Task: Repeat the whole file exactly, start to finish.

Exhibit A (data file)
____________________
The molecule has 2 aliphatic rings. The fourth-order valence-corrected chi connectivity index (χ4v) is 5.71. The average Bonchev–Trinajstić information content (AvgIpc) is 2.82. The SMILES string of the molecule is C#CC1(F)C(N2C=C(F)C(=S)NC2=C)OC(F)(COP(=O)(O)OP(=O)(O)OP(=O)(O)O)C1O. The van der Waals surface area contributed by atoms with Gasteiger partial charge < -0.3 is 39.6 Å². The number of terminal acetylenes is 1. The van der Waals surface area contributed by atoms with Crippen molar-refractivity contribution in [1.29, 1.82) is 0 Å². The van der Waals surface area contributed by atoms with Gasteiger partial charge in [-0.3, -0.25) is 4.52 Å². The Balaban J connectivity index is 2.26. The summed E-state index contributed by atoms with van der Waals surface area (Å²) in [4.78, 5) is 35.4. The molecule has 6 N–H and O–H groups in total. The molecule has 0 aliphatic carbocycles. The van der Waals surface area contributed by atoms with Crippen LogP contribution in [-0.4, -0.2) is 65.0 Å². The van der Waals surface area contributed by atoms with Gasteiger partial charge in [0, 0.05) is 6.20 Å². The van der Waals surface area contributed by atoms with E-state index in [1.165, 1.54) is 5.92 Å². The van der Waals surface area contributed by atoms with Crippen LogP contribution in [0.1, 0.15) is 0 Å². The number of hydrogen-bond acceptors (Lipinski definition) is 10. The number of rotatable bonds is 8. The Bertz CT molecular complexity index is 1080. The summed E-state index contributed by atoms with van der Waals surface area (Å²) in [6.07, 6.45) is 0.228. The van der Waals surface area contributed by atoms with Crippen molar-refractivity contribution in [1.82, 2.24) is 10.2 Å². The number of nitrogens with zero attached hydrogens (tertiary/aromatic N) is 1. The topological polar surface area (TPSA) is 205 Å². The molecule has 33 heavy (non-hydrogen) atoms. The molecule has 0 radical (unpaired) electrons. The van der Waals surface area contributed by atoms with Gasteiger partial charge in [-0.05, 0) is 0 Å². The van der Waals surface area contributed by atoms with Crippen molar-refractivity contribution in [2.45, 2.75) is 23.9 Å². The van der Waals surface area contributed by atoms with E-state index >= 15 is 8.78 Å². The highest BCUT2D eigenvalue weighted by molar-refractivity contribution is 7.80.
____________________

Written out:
The molecule has 2 aliphatic rings. The fourth-order valence-corrected chi connectivity index (χ4v) is 5.71. The average Bonchev–Trinajstić information content (AvgIpc) is 2.82. The SMILES string of the molecule is C#CC1(F)C(N2C=C(F)C(=S)NC2=C)OC(F)(COP(=O)(O)OP(=O)(O)OP(=O)(O)O)C1O. The van der Waals surface area contributed by atoms with Gasteiger partial charge < -0.3 is 39.6 Å². The number of terminal acetylenes is 1. The van der Waals surface area contributed by atoms with Crippen molar-refractivity contribution in [1.29, 1.82) is 0 Å². The van der Waals surface area contributed by atoms with Gasteiger partial charge in [-0.3, -0.25) is 4.52 Å². The Balaban J connectivity index is 2.26. The summed E-state index contributed by atoms with van der Waals surface area (Å²) in [4.78, 5) is 35.4. The molecule has 6 N–H and O–H groups in total. The molecule has 0 aliphatic carbocycles. The van der Waals surface area contributed by atoms with Crippen LogP contribution in [-0.4, -0.2) is 65.0 Å². The van der Waals surface area contributed by atoms with Gasteiger partial charge in [0, 0.05) is 6.20 Å². The van der Waals surface area contributed by atoms with E-state index in [1.165, 1.54) is 5.92 Å². The van der Waals surface area contributed by atoms with Crippen LogP contribution in [0.1, 0.15) is 0 Å². The number of hydrogen-bond acceptors (Lipinski definition) is 10. The number of rotatable bonds is 8. The Bertz CT molecular complexity index is 1080. The summed E-state index contributed by atoms with van der Waals surface area (Å²) in [6.07, 6.45) is 0.228. The van der Waals surface area contributed by atoms with Crippen molar-refractivity contribution in [1.82, 2.24) is 10.2 Å². The number of nitrogens with zero attached hydrogens (tertiary/aromatic N) is 1. The topological polar surface area (TPSA) is 205 Å². The molecule has 33 heavy (non-hydrogen) atoms. The molecule has 0 radical (unpaired) electrons. The van der Waals surface area contributed by atoms with Gasteiger partial charge in [-0.05, 0) is 0 Å². The van der Waals surface area contributed by atoms with Crippen molar-refractivity contribution in [2.45, 2.75) is 23.9 Å². The van der Waals surface area contributed by atoms with E-state index >= 15 is 8.78 Å². The highest BCUT2D eigenvalue weighted by molar-refractivity contribution is 7.80.